Anderson working on patience at plate
Third baseman shows signs of snapping out of early hitting slump
MIAMI — After a slow start to the season, Brian Anderson is hoping a more disciplined hitting approach will pay dividends as he looks to build off his strong rookie campaign.
Two weeks into the season, the
25-year-old has struggled at the plate, hitting .191 (9 for 47) with one double, no home runs, seven walks and 15 strikeouts. Those numbers are significantly lower than last season, when he hit
273/.357/.400 with 11 home runs and 34 doubles, finishing fourth in the National League Rookie of the Year voting.
Despite the tough start, Anderson could be turning the corner. After beginning the season 6 for
42, he’s reached base in five of his past seven plate appearances against the Cincinnati Reds and Philadelphia Phillies.
“I think I’ve slowed it down a little bit and been a little more selective with the pitches I want to swing at,” Anderson said. “I haven’t really swung out of the strike zone [in the past two games].
“I think more than anything, [it’s been] tightening up my discipline at the plate.”
Through the first 14 games in the season, Anderson’s chase rate (swinging at pitches outside the zone) has been significantly higher than 2018. After notching a
23.3 percent chase rate last season
(2,641 pitches), those numbers have risen to 35.4 percent (211 pitches).
Anderson said he spoke with hitting coach Mike Pagliarulo and assistant hitting coach Jeff Livesey to discuss his approach and patience at the plate.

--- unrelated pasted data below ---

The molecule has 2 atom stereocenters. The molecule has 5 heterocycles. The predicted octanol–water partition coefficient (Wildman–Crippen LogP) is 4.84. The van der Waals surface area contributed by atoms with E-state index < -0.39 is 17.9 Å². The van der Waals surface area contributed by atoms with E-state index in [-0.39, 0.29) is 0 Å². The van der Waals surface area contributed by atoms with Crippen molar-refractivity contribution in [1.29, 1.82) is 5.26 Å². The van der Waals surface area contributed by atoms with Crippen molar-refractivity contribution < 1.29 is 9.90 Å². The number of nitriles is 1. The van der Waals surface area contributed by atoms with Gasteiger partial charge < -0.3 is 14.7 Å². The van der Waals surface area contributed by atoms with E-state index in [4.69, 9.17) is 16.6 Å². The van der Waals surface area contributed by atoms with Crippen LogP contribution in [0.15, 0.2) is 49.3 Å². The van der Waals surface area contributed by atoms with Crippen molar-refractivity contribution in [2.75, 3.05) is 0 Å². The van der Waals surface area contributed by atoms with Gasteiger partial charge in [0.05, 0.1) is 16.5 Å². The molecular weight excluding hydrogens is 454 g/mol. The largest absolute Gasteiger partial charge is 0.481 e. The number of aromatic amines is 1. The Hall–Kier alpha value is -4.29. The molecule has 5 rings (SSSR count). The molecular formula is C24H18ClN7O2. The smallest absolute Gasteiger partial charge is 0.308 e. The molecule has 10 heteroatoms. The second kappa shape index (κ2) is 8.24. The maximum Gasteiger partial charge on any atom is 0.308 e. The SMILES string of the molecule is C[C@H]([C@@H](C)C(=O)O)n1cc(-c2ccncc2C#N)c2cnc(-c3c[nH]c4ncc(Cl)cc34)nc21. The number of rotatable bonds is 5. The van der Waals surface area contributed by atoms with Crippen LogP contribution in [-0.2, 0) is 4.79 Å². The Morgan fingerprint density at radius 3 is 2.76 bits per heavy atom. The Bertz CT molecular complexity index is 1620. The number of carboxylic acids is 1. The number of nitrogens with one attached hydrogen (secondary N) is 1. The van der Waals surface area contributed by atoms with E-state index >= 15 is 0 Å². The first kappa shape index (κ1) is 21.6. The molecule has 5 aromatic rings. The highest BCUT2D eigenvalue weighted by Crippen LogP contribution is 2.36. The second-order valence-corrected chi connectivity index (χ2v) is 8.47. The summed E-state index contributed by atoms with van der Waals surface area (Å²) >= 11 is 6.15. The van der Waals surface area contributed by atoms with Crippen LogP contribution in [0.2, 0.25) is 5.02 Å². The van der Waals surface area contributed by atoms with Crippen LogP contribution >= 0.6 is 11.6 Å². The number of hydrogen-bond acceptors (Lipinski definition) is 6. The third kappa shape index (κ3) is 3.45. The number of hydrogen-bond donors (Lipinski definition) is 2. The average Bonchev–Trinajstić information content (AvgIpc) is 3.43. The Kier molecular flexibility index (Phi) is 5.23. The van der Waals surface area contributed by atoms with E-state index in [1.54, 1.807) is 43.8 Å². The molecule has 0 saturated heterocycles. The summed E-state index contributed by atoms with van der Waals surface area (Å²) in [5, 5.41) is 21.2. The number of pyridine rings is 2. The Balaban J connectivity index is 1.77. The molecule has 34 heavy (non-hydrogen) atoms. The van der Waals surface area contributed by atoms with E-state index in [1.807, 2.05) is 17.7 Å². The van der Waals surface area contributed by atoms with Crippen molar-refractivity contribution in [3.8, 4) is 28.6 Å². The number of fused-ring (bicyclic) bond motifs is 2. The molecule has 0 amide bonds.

“I think it was me trying to do a little bit too much and trying to hit everything instead of just understanding with my approach and my swing,” Anderson said. “Certain pitches are going to play better than others, so just understanding that you can’t hit everything.
“You’ve got to go up there and be smart about how you approach it, because these pitchers — their stuff is ridiculous — so you’ve got to pick the right pitches to swing.”
Despite the early results, Anderson has the benefit of playing a full year in the majors and knowing slumps inevitably come and go.
“It helps a lot,” Anderson said. “This isn’t my first time up here. It would’ve been really tough getting a call-up and then struggling right away. Definitely having that little bit of experience I do have is nice to fall back on — knowing there are going to be ups and downs.” Marlins third baseman Brian Anderson is hoping a more disciplined approach at the plate will help him break out of an early season slump in which he went 6 for 42.